1. These minors are available to students enrolled in the evening program.
  2. These minors are not available to Business majors (ACC, BSA, BUS, FIN, MGTL, MKT) in the day or evening program.

Requirements for Associate In Arts Degree

The Associate in Arts degree is for the Non-Traditional/Evening student only. A candidate for an Associate in Arts degree, will complete the major of Liberal Arts, and must:

  • complete course work equivalent to a minimum of 60 credit hours, at least 30 of which have been fulfilled at La Salle University
  • have not attained more than 84 credit hours
  • have not received a prior associate degree
  • fulfill all course requirements prescribed by the University for the specific associate degree
  • have a cumulative GPA of 2.0
  • file a graduation application for the associate degree at least four months before the completion of the requirements.

The courses which fulfill the requirements for the Associate degree may be applied to the Bachelor’s degree.

Requirements for A Bachelor’s Degree

A candidate for the baccalaureate degree must have completed a minimum of 120 semester credit hours that satisfy curricular requirements and that include at least 38 courses of three-credit hours or more.

Certain curricula may require a number of hours exceeding this minimum. In addition to completing the number of courses and hours needed, the student must also meet the following require­ require­ments:

  1. The student obtains a C average or cumulative index of 2.00 in the total program of studies.
  2. The student fulfills all course requirements controlled by the major department with a C average or a cumulative index of 2.00 in those courses (or higher in some majors).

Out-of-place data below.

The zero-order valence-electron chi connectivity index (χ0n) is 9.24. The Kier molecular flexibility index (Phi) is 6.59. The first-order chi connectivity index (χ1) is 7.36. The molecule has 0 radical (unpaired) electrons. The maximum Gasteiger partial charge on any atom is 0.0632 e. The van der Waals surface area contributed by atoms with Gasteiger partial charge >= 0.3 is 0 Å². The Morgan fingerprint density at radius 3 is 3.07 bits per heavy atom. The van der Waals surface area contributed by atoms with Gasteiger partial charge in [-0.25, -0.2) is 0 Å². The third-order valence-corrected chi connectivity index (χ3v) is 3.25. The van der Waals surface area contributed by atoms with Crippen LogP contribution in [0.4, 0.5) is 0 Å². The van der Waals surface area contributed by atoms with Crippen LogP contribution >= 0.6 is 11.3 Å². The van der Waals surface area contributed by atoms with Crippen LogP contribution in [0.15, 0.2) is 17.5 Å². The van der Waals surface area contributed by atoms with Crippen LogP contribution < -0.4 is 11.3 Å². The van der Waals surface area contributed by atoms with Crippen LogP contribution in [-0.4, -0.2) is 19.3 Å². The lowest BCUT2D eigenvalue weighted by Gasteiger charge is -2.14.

3. The student fulfills the University Core requirements.
  4. The student takes their last 30 credits at La Salle.

Requirements for A Second Bachelor’s Degree

La Salle University will award a second bachelor’s degree to a stu­dent who has already earned a bachelor’s degree from an accredited institution. The student must meet the following conditions:            

  1. If the student holds a bachelor’s degree from La Salle University:
    • The La Salle student must receive written permission from the appropriate Assistant Dean and Chairperson to enter a new bachelor’s degree program.
    • University Core requirements may be fulfilled by the student’s first bachelor’s degree. 
    • A minimum of 30 credit hours are required as determined at the time the student matriculates in the second degree program.
  • A total of 70 transfer credit hours may be applied to the student’s undergraduate transcript.

All transfer credit must be taken prior to the student taking his or her last 30 credits at La Salle University.*

  1. If the student holds a bachelor’s degree from another institution:
  • The new student must apply to La Salle University.